Forced to respond to a small-ball look from L.A., Rivers chose to match the Lakers with a downsized look of their own, playing Ben Simmons at the five with Howard off the pace. I'm not a believer in Simmons as a small-ball five, mostly because he has struggled serving as the last line of defense at the rim, in spite of the considerable defensive gifts he has elsewhere. On the other hand, many of the issues come down to Philadelphia not having much in the way of perimeter defense to surround Simmons with in these looks, putting undue pressure on him to clean it up behind them.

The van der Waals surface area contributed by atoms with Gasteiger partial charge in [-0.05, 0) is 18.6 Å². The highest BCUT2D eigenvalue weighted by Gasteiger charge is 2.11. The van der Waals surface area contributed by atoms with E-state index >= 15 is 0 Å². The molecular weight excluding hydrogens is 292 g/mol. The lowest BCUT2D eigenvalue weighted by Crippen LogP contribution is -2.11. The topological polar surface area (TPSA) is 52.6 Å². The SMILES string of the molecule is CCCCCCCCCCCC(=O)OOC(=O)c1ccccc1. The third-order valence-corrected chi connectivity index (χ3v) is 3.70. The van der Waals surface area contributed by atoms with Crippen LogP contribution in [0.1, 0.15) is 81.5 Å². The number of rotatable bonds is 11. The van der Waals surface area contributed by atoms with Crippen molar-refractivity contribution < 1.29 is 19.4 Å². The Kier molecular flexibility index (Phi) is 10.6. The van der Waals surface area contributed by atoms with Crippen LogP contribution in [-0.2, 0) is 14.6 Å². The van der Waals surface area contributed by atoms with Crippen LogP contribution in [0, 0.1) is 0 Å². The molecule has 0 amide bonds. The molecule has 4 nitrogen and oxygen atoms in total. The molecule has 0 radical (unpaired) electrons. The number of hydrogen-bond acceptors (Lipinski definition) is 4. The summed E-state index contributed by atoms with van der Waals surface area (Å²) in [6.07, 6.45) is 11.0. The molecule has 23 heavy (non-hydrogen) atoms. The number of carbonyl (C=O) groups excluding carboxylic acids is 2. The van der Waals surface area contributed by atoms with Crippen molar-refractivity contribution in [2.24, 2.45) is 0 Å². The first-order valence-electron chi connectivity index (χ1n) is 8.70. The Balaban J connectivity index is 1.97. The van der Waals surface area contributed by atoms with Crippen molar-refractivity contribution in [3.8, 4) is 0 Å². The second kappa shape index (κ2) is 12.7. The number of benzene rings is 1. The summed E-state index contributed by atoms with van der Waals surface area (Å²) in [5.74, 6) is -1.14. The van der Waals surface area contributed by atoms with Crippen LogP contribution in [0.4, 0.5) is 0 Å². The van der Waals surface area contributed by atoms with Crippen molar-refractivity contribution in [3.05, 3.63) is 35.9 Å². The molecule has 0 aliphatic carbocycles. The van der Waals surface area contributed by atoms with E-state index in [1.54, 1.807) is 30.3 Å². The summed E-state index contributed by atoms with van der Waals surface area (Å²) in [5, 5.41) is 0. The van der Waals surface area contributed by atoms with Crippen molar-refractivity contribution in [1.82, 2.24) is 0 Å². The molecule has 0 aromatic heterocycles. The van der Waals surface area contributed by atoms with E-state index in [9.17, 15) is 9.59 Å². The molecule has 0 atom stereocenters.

For example, there is never a scenario where the Sixers want to find Furkan Korkmaz matched up with LeBron James, but in order to get shooting on the floor in those bench groups, that's part of the price the Sixers have to pay:
Nobody really knows what they're trying to accomplish here, and I don't blame Simmons for his happy feet on the paint. As a perimeter-oriented defender, he's programmed to help but not stray too far from his man, who could get an open corner three if he does. They don't practice or lean on this look, so indecisiveness is a natural consequence. But it does highlight the need to drill this more if the Sixers actually want to play out of these looks.